Thoughts on Websites and Clients
It used to be, that if you wanted to find out more about your client, you could go on the web and look up what you wanted. A story Chris Finnie told me a while back was when she had to write a brochure on a client’s product, she went to their website to read about it. Later, when she had to write another brochure, and had to get more information, she found that they had rewritten the website to reflect what she had written, so she couldn’t get new information.
While I don’t write for my clients, I do do layout for them, and sometimes, I think to myself, oh, I wonder what is going on with this or that, but because I maintain their website, all the stuff I put up there. There is nothing new that I can find out, unless I delve into the private folders that have been put up for temporary work. I suppose I should be happy that I have control over all these sites. Actually I do. It is nice knowing that when someone asks me to update a page, I can know that it is not one, but several that have to be updated to reflect the new information.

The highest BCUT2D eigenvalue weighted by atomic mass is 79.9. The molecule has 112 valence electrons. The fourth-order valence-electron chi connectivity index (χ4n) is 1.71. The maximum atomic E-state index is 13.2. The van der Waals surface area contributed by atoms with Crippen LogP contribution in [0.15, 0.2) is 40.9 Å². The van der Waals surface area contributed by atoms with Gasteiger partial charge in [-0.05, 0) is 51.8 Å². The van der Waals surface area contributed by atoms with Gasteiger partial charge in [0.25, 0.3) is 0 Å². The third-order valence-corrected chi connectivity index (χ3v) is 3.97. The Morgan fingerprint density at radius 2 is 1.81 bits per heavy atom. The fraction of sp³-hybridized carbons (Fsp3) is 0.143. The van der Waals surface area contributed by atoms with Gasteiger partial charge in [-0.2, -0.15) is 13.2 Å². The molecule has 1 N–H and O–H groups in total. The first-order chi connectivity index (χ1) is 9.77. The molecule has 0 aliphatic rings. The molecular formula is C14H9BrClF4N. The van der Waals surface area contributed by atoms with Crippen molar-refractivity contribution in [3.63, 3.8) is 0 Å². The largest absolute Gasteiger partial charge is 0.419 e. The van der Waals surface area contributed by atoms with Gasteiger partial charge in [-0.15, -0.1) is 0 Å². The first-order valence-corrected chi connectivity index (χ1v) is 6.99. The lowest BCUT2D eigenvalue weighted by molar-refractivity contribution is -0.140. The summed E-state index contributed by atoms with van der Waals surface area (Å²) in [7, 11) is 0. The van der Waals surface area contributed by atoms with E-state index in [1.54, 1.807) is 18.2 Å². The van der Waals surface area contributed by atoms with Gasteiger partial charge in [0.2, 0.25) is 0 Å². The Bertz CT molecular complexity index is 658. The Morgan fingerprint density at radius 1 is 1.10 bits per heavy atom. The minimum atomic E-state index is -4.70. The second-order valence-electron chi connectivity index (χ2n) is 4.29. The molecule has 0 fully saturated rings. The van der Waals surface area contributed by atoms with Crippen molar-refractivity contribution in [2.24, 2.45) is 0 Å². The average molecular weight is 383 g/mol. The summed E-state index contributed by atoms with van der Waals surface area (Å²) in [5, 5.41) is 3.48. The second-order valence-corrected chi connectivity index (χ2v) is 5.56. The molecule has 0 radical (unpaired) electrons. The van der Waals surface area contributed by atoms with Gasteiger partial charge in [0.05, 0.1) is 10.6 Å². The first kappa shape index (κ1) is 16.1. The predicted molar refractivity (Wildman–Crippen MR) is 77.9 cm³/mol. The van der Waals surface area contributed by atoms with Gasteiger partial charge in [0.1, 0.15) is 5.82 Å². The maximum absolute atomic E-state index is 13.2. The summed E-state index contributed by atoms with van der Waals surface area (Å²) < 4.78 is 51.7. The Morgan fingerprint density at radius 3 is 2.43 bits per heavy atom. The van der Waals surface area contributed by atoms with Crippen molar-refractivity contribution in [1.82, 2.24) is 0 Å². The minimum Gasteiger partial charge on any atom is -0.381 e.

But I am also happy that I have weaned on of my clients off using me for every little thing, and turned her onto using Contribute. I was explaining this to Patrick Mountain, the other day, as we discussed how to handle smaller clients. I had one client that always wanted to do minor text changes, and I hated to charge her for changing one word here and there. I got her to start using Contribute, and now I don’t resent her asking for changes all the time. I was charging her a flat rate for maintenance anyway, and now I use that to just make the major updates. She is happy, and I am happy.
So it works both ways.